Jason? Any thoughts?

                1. re: healeysprite

                  Another issue that I found or did not find was any information they had on the domestic wines they were sellling. the web site is just a cover sheet with no real information. The imported wines at least have some information that you can track down. One of their major names, Derenencourt has interests all over the world. A Bdx wine, Terra Burdigala in Europe sells for $16.50. Montesquieu sells it for $36.00. The same with the other imports, from 2-4 times the price domestic version.

            2. I, unfortunately, also fell for the pitch from these guys. I was referred to them by an aquaintance that doesn't really understand wine that much. Anyway I have bought a few 1/2 cases from them and have been suspicious from the beginning (about a year ago). The labels are fancy looking, but they are all bottles by "Montesquieu" so my thought is that they are basically doctoring up some wine and putting on a fancy label. The salesperson is annoying and incredibly persistent, but the kicker is that the description of the wine is almost always exactly the same and it's based on the criteria that I gave them when we first started talking. You can also hear cheering/bell ringing in the background of the conversation when some other telemarketer nails an order.

              The crowning blow came yesterday when "Tino" called me 3 times during a busy workday, each time when I was really busy. I told him each time that I was too busy to talk, so the last call he threw out that he was "setting aside some of this awesome wine for me" before I hung up on him. This morning I get an email that they hit my American Express for $1700 plus for a case of wine and I obviously came unglued. Fortunately got it cancelled and told them to take me off their list and do not call again. Wish I would have found this thread a year earlier.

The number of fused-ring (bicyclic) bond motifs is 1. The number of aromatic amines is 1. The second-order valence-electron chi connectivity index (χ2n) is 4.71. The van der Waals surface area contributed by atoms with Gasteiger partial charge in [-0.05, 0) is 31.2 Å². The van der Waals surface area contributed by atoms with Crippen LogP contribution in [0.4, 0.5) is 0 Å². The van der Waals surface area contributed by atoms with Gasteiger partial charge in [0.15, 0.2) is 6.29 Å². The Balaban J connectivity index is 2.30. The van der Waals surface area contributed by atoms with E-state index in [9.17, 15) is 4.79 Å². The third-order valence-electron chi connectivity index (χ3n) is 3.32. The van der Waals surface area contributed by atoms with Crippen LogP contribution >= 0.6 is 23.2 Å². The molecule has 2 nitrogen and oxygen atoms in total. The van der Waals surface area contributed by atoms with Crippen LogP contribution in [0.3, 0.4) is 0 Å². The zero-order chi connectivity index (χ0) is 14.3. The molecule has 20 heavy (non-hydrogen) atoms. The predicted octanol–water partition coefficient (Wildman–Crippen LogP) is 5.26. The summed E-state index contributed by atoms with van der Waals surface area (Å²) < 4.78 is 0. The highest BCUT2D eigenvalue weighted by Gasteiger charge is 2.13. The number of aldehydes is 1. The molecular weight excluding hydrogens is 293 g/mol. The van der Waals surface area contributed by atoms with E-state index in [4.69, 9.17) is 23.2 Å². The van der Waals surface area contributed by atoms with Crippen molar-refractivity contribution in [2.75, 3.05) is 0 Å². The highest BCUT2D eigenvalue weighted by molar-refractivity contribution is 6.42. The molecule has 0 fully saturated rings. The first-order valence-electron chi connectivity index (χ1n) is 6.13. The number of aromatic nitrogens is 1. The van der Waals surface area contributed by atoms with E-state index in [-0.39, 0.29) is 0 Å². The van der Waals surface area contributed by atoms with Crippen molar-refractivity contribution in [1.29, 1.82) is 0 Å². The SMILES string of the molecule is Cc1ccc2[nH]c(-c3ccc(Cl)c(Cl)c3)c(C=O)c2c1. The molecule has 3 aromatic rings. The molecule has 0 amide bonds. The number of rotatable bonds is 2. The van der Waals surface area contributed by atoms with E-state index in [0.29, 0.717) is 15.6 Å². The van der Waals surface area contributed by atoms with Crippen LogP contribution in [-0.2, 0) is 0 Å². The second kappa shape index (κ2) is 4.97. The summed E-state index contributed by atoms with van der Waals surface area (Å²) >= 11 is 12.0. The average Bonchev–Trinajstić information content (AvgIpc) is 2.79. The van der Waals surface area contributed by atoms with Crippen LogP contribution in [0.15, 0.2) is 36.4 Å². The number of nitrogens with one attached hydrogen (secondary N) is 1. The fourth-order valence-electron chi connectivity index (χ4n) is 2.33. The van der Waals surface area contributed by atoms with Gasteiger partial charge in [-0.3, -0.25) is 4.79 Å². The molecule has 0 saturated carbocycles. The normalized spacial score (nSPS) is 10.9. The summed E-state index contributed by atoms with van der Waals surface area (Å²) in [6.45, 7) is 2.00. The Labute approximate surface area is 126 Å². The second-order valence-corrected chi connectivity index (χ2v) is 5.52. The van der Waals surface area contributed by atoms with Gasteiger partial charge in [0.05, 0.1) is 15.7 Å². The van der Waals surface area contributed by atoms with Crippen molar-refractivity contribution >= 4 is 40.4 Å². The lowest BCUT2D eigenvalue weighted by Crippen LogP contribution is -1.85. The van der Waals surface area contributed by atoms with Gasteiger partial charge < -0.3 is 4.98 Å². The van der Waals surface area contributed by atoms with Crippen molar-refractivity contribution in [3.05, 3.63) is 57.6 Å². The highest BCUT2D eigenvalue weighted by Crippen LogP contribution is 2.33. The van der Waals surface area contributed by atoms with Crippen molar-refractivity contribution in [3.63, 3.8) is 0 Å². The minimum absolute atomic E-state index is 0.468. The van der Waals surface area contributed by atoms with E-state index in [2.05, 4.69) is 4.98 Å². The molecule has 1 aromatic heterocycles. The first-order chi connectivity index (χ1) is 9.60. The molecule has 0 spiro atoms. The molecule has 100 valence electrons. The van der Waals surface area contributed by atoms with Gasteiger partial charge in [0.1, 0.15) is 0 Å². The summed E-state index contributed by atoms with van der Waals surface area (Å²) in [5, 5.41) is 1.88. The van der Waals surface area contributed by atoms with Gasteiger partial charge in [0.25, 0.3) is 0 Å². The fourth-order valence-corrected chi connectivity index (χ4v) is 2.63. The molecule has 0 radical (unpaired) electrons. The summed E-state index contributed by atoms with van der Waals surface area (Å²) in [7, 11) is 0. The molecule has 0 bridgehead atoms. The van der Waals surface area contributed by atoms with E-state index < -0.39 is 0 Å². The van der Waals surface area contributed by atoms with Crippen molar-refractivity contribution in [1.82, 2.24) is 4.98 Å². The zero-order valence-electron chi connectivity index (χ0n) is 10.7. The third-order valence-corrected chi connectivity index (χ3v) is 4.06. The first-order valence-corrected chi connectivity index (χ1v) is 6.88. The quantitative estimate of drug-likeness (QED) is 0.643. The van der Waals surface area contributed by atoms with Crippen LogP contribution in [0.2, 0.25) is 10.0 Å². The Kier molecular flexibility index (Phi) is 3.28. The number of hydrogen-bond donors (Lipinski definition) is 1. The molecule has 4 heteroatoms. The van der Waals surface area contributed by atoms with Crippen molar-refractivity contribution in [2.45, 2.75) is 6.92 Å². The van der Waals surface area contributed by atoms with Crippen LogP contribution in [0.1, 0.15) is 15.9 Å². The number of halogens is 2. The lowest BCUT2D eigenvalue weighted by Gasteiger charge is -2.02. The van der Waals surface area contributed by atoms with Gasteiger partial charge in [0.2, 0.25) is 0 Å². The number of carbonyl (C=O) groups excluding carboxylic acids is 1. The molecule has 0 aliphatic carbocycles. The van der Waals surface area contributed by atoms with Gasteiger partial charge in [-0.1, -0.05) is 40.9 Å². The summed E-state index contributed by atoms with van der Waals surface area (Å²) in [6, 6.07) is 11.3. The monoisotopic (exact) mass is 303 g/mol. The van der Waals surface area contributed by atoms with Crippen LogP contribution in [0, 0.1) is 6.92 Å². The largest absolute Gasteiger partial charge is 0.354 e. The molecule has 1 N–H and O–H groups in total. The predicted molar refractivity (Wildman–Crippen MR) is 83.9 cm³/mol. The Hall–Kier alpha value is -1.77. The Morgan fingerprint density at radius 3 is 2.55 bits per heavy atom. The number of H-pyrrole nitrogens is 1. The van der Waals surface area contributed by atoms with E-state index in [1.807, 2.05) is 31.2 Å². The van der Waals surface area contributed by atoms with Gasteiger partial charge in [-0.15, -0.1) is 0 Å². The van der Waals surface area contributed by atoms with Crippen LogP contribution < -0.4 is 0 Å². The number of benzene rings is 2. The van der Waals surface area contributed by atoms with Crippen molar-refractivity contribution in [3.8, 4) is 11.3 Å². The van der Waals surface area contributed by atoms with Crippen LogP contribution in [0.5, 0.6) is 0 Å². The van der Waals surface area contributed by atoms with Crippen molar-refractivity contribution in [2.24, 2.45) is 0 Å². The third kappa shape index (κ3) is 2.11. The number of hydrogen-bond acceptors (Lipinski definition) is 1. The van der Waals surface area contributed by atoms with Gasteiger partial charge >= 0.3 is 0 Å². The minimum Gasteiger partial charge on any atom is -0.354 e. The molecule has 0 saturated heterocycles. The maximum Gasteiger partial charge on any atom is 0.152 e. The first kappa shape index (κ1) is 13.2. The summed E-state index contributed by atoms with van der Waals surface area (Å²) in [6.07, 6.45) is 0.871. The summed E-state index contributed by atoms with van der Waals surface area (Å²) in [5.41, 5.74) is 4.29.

1 Reply
              1. re: bigtoeklein

                I haven't been on this forum for a while. Just checking to see what was up, and lo and behold Montesquieu is still at it. I was taken for a pretty good ride a number of years ago. And while I paid a lot more than the wines were worth, some were actually pretty good and have aged well. Some others were good when I bought them and have aged poorly. The price was for premium and I got daily drinkers which should not have been cellared but popped and poured. The galling point is that they could make money by being honest and selling their wines for market price. I thought I was taken, but others in the know have been hosed for more than I was. I re-evaluated all my purchases from 1/2 to 1/4, and I am drinking them as fast as I can to make way for the more recent better purchases I have made. The call scenario I think is timed to get you when you are busy. Unfortunately, I would agree to a buy just to get them off the line. Only recently when was cataloging all my wines did I realize how many purchases were made and at the frequency. I try not to dwell too much on it any more and put it behind me. I could have bought so many really good wines for the same money that would be drinking now, CdP, Barolo. Well, at least I seldom bought their higher priced stuff.

              2. I quit buying from them about 5 years ago after buying more than I care to admit over a ten year period. Most are long gone with a few Brunello stranglers which are drinking well now. They are at least twice the price of the market. The 2001 iVerbi Brunello I paid $90 is sold under it's own Verbena label @ $45 and is going for $15 @ Benchmark. I just got a call to which my reply is, "i do not buy from you because the wines are overpriced by double and I only buy singles now." Live and learn! Always check Cellar Tracker or Wine Searcher before you buy any wine.